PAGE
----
7. Deglaze the sauté pan with 1 cup of stock, scraping the bottom of the pan with a wooden spoon to get all the flavorful bits. Cook for 1 minute, leaving no flavor behind! Pour the remaining 2 cups of stock in with the chicken and veggies.
8. Simmer over medium-low heat, covered, for about 1 hour, or until the chicken meat is just about to fall off the bone.
9. Serve the chicken legs over rice or noodles with a generous ladle of the rich sauce. Top with minced chives.
* I call this “Easy Coq au Vin” because I’ve eliminated the usual overnight marinating time and call for chicken legs rather than a whole laying hen or a rooster, which are generally hard to find at American butchers. And although you could certainly make coq au vin with a regular chicken, who has room in their fridge for a whole chicken submerged in a big container of red wine for twenty-four hours?
Coq Au Vin
- 1 chicken, cut into 8 pieces
- 3 cups red wine, I prefer Cotes du Rhone from Guigal
- 12 cloves garlic
- Bouquet garni of rosemary, bay, parsley and thyme
- 3 tablespoons olive oil
- 2 ribs celery, sliced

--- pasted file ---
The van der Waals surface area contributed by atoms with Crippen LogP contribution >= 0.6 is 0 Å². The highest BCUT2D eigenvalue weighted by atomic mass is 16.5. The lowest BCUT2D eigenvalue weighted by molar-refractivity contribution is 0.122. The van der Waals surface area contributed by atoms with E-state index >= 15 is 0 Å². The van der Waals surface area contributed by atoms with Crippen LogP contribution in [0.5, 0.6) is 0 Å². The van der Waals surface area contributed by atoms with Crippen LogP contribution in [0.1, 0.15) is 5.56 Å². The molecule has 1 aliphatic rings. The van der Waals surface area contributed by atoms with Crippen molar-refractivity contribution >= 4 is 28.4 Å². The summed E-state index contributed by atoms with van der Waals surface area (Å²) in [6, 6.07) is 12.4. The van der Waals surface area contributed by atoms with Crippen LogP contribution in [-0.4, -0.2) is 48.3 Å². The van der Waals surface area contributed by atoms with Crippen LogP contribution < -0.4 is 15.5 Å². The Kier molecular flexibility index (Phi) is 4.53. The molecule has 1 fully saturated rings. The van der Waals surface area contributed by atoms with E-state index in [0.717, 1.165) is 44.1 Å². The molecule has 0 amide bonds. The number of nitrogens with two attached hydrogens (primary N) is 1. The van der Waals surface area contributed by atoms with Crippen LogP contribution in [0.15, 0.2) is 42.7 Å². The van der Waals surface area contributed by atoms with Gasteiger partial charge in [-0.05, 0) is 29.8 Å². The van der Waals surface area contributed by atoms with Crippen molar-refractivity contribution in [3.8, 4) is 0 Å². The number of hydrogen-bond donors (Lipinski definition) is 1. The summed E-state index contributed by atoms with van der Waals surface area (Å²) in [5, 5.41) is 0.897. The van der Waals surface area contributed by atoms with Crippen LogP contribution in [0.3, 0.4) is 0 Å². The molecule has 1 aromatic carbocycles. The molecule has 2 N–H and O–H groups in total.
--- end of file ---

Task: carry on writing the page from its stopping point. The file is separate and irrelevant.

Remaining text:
- 2 carrots, sliced
- 1 onion, halved
- 1 shallot, sliced
- 10 ounces diced tomatoes
- 1 cup rich chicken stock
- 1 shallot, micro diced
- 1 rib celery, micro diced
- 1 carrot, micro diced
- Toast, for serving
Wash and dry the chicken pieces. Place the chicken, red wine, garlic and bouquet garni in a large zip top bag or covered non-reactive bowl and marinate in the refrigerator overnight.
Remove from the fridge, and strain into a large bowl, reserving the wine and solids.
Place the olive oil in a large dutch oven over medium-high heat. Brown the chicken on both sides.
Add the reserved bouquet garni and garlic from the marinade. Next, add the celery, carrots, onion and shallot. Season with pepper and salt. Pour in the diced tomatoes and the reserved red wine from the marinade.
Bring to a boil, then lower heat to maintain a simmer and let reduce for about 10 minutes. Add the chicken stock, cover and simmer for 45 to 60 minutes, or until the chicken is tender.